Cyberculting

A blog about Cyberculture and ICTs.

Posts Tagged ‘webcams’

I love myself

Posted by candacewhitehead on July 24, 2008

Yes, I know it’s late, and I’ve been a very bad blogger. But I have returned from my hiatus, and am back!

 

In our lecture today, our lecturer used the term “digital narcissism”, which has become a huge part of not only cyberculture, but day-to-day culture too.

 

I have a Facebook page, a MySpace page and a Twitter account, just for starters. Three things that are all about me. Photos of me, notes written by me, what I did for the weekend, what I’m thinking, what I’m feeling. All about ME. Not you, not Paris Hilton or Brangelina. My friends can write on my wall about how great I am (I delete the posts that say I’m a loser or whatever), they can all rave about something cool that we did together. I’m a celebrity.

 

YouTube’s slogan is “Broadcast Yourself”, as Andrew Keen, author of “The Cult of the Amateur” points out. And, as he writes, the new thing on YouTube is people broadcasting themselves watching other people on YouTube broadcasting themselves and… well, it’s potentially endless, really. And not very exciting.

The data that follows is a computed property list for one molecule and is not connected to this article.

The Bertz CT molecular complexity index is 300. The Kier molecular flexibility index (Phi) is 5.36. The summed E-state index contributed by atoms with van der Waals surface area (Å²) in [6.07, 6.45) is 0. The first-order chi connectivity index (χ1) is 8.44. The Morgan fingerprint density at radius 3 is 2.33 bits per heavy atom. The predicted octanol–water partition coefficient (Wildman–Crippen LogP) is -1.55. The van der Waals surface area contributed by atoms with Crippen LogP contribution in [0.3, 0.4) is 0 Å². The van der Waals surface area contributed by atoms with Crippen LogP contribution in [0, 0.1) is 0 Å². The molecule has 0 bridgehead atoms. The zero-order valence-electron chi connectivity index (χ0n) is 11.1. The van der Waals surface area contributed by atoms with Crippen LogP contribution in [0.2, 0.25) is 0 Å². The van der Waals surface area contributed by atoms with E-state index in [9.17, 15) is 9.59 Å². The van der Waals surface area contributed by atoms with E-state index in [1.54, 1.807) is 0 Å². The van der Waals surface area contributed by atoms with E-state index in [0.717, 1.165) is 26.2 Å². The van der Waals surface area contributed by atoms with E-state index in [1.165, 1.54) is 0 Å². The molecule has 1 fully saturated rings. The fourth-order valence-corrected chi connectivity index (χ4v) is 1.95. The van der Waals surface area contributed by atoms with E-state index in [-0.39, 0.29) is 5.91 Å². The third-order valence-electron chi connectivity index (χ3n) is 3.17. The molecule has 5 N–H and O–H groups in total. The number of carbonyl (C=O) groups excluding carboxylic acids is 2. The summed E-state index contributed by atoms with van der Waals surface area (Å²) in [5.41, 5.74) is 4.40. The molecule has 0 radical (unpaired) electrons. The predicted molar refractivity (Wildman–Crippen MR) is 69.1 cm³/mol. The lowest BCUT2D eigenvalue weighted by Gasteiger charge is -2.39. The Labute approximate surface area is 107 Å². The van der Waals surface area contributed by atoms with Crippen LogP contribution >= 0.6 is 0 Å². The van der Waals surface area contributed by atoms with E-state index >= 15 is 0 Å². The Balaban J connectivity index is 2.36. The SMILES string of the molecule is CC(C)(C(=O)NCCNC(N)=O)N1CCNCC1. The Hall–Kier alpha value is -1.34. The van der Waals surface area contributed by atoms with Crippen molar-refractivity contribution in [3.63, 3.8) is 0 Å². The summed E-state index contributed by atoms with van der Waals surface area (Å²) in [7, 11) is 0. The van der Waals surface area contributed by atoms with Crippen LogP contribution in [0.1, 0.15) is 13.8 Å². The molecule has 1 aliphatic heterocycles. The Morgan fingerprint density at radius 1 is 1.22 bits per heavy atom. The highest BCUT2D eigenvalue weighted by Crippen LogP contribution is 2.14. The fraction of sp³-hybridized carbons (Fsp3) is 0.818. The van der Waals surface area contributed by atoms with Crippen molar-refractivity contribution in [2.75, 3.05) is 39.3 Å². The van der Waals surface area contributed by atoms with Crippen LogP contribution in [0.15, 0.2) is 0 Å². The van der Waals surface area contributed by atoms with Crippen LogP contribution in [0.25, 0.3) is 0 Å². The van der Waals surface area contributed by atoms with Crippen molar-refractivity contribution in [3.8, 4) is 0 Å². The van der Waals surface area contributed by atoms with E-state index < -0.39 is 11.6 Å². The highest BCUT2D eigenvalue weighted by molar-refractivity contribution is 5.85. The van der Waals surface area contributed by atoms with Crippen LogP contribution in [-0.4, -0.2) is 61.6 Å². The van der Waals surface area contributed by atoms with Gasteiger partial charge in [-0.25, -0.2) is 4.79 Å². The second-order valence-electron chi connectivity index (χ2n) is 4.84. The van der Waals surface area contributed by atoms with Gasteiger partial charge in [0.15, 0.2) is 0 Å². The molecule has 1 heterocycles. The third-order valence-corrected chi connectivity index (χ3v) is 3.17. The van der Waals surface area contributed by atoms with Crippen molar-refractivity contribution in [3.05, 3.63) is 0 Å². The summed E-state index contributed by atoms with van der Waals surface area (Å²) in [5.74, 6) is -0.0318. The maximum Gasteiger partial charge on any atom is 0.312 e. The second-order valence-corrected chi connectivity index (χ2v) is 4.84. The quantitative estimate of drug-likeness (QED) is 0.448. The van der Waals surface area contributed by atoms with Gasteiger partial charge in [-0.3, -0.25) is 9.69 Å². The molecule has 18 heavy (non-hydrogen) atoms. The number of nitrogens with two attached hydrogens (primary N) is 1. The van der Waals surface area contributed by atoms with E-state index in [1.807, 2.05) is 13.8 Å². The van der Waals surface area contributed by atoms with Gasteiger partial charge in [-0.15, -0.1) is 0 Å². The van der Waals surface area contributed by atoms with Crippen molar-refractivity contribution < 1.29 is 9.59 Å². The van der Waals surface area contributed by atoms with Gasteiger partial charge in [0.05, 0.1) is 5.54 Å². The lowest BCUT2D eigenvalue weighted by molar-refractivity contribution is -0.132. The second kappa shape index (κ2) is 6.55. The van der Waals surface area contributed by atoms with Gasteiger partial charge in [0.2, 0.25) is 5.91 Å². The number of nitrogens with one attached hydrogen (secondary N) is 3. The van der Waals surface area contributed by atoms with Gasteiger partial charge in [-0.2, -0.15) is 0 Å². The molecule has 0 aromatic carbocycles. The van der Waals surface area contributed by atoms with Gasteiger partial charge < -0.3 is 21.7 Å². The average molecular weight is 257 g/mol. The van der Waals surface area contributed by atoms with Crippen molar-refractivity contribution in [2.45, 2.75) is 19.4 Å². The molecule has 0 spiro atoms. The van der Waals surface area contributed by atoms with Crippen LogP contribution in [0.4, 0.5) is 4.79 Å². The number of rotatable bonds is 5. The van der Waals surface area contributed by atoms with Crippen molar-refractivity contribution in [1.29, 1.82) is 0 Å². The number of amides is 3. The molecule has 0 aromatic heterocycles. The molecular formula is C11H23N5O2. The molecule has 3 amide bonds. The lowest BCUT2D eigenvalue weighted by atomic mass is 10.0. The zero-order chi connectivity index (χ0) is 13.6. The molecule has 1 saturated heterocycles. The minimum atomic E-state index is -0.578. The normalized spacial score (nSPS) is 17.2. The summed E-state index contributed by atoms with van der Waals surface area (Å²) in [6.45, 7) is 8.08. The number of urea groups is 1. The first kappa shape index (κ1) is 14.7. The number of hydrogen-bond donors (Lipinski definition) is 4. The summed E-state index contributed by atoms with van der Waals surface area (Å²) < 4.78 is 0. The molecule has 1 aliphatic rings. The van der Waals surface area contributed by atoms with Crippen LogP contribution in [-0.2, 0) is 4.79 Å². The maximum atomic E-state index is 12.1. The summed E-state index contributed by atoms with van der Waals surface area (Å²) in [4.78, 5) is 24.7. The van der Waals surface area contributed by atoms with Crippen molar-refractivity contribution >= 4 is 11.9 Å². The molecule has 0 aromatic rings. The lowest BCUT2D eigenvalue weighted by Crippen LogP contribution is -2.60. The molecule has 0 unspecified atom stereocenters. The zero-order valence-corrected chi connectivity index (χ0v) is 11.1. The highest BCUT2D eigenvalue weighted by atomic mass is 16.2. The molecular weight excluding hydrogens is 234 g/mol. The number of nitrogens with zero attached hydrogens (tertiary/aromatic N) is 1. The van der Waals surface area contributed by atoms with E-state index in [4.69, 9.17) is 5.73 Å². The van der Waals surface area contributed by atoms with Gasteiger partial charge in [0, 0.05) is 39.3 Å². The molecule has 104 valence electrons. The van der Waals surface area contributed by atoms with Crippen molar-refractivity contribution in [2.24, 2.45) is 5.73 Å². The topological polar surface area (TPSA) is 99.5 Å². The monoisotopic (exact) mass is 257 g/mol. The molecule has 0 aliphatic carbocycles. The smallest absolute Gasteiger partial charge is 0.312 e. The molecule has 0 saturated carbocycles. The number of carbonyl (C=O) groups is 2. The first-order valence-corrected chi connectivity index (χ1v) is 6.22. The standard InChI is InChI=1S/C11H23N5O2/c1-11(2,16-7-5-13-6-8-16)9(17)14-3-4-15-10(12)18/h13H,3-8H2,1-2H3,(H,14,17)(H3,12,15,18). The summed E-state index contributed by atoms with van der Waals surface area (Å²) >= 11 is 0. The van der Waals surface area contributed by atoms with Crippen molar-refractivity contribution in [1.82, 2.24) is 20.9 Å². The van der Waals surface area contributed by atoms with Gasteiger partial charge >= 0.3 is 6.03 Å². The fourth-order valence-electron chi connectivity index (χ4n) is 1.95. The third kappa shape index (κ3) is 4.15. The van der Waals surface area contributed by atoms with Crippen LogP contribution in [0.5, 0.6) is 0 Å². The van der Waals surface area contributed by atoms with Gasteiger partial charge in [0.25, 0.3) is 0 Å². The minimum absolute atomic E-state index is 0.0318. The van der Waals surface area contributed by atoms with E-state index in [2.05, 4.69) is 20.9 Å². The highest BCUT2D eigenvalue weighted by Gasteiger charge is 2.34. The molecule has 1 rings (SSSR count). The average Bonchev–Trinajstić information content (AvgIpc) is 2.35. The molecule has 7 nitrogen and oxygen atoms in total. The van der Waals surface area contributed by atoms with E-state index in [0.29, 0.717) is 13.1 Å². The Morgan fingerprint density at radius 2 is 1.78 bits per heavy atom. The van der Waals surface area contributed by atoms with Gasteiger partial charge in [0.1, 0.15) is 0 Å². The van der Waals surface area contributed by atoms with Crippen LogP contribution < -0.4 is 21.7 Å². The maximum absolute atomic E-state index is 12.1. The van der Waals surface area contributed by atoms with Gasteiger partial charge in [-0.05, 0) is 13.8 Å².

Think about the abundance of people with webcams, who stream their daily activities (pornographic or otherwise) twenty four hours a day. I’ve never been one for watching somebody paint their toenails, but people do. Voyeuristic types feed other people’s narcissism.

 

Keen, it appears, has decided that the mere idea that anyone can change the face of media by publishing their thoughts is destroying our culture. According an article published on the Guardian.co.uk, Enough!, Keen feels that we don’t need the opinions of the majority of the people online, and that it destroys the credibility and the professionalism of journalism and the media. Ironically, of course, he writes this on his blog.  

 

He does, however, have a good point: people would rather broadcast themselves rather than listen to what other people have to say. I do not think this is restricted to digital narcissism, however. Many people are like that – listen to yourself speaking in conversation and see how many instances there are a day where you change the subject or try to interrupt to make yourself heard. It’s human nature.

 

However, in a world where people Google themselves to see what’s been written about them, and where over 90 million people have a Facebook page as effectively shrines to themselves, it’s a lot easier, and a lot more acceptable, to be a lot more narcissistic.

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